Gone are the days of packing peanut-butter sandwiches, spritzing perfume and smoking at the office. Each has become a health concern at workplaces across Canada. The number of people with allergies is swelling, forcing employers to respond.
Earlier this month, the Journal of Allergy and Clinical Immunology published a study estimating that 2.5% of Americans have a food allergy. It also found that the odds of a person experiencing a severe asthma attack rose 7% if they had food allergies as well. And the problem has been getting worse. Toronto Allergy Group representatives say that the incidence of food allergies has doubled over the past decade. British researchers, meanwhile, found that the rate of anaphylaxis increased by 19% between 2001 and 2005.
There are plenty of theories about why allergies are on the rise. Scientists blame everything from our obsessive cleaning to cooking methods to chemical exposure. Whatever the cause, it’s becoming increasingly important for employers to accommodate staff who require a hypoallergenic workplace — and for those staffers to know their rights.
Figuring out the source of an allergic reaction isn’t always easy. Kathryn Nichol, a program specialist with the Public Services Health and Safety Association, says that workplace allergies can begin with a sensitivity to a product that grows more severe — even life-threatening — as exposure continues. In other words, your allergy may not develop until you’re exposed to the agent, which triggers a sensitivity to the chemical or protein.
Allergies aren’t the only problem. In 2007, a study on environmental sensitivities found that 3% of Canadians become sick when exposed to traces of chemicals, dust, and other environmental triggers. But the irritant du jour is fragrance. Not only are air fresheners and smelly cleaners being swapped for less-pungent alternatives, but people increasingly face requests to refrain from wearing perfume or cologne to the office, school or health centres. That’s because the chemicals in these products can trigger a reaction dubbed multiple chemical sensitivity (MCS), a chronic condition that causes nausea and headaches when sufferers are exposed to even low levels of certain chemicals. For the one in four Canadians who suffer from respiratory disease (at least 40% of whom experience allergic responses that can worsen their conditions), controlling scent in the workplace can greatly improve their lives, not to mention productivity.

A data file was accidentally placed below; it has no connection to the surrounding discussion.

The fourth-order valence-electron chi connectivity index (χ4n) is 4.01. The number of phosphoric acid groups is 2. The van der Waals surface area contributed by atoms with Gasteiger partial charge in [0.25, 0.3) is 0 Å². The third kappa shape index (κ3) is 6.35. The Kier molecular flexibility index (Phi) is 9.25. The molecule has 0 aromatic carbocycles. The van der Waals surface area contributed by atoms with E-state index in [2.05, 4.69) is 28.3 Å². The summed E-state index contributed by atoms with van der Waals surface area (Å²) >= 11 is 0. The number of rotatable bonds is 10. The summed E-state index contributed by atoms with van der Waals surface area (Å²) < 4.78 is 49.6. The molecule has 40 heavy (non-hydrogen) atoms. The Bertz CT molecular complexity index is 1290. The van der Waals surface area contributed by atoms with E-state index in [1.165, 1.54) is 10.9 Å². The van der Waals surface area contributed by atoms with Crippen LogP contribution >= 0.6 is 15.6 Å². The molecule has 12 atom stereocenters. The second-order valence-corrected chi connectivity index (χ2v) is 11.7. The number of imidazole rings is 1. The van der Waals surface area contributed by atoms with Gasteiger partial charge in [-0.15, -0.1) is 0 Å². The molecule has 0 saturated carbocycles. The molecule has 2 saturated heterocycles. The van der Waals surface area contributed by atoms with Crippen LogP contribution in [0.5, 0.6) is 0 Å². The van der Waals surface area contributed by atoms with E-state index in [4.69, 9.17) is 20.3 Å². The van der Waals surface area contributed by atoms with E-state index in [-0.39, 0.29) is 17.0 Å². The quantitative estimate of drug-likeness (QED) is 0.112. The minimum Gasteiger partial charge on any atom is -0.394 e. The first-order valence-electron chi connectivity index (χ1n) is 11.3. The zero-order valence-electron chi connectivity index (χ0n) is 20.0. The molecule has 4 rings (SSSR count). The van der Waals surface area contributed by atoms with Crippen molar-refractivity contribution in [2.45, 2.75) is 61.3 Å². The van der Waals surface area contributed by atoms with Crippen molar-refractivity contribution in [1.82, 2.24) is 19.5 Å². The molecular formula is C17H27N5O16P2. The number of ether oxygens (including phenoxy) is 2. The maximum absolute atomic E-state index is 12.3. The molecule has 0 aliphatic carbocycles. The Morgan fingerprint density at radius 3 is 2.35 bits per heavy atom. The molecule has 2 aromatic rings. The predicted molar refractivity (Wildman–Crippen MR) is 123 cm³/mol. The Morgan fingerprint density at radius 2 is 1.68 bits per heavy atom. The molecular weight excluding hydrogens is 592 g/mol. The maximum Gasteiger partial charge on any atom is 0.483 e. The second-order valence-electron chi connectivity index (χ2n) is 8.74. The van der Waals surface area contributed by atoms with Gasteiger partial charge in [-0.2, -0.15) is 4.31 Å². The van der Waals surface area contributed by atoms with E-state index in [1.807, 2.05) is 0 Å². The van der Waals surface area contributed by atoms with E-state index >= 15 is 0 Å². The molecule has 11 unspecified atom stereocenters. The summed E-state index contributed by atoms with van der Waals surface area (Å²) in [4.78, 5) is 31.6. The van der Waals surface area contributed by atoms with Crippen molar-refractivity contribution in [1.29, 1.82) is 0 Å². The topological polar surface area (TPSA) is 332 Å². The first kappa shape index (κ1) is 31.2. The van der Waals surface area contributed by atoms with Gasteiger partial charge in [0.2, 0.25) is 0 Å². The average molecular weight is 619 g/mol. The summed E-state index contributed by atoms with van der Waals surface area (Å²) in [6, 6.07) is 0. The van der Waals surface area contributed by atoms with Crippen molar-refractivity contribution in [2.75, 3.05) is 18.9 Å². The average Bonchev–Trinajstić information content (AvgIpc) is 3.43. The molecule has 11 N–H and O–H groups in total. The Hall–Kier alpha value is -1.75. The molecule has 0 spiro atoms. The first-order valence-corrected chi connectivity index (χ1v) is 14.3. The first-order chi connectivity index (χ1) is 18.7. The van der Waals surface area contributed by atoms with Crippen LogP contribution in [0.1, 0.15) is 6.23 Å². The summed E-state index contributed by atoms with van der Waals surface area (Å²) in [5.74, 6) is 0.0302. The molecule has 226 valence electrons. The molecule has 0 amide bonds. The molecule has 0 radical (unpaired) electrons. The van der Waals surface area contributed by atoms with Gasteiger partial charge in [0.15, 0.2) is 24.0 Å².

While scent-free workplaces are a trend, in Ontario they may become the law. In May, Bill 64 was introduced into the provincial legislature to amend the Occupational Health and Safety Act with respect to scents in the workplace. If passed (it’s currently awaiting second reading), it will require managers to develop policies on the use of scented products.
What makes this a tricky arena for both employees and employers is that the cause of a reaction isn’t always clear. “It’s very difficult in some cases to determine whether the allergy or sensitivity is being triggered by your workplace or something else in your life,” says Nichol. Mould, for example, could be hiding on a wet ceiling tile at the office, or somewhere in your house. But if the workplace is the definite cause, then employees are entitled to protection under the Canadian Human Rights Act, which prohibits discrimination on the basis of disability. Still, notes Nichol, “Unless it’s proven to be work-related, [employers] are not under any obligation to do anything about it.”
Those concerned about keeping staff healthy and productive, however, should perform regular assessments of air quality and check for mould around windows, says Monika Gibson, the Ontario representative at the Allergy/Asthma Information Association. “Especially if people are becoming ill for no apparent reason, employers need to take that seriously.” Gibson also recommends scent restrictions or bans, and encouraging employees to brush off animal fur — especially cat hair — before coming to work.
But sensitivity to staff concerns needs to be tempered by pragmatism. MCS, for example, can be a psychosomatic phenomenon. “It can become kind of a panicked situation,” says Nichol, “where if one person is reacting, then another reacts, and there’s a company meltdown where people start thinking there’s multiple-chemical exposure going on.” Research confirms that MCS patients can react as strongly to placebos as to actual chemical exposure, leading some to conclude that MCS symptoms are mainly psychological. Nichol doesn’t write off MCS, but rec??ommends caution. “Sometimes, MCS happens when people are being laid off, and it’s really all about stress.”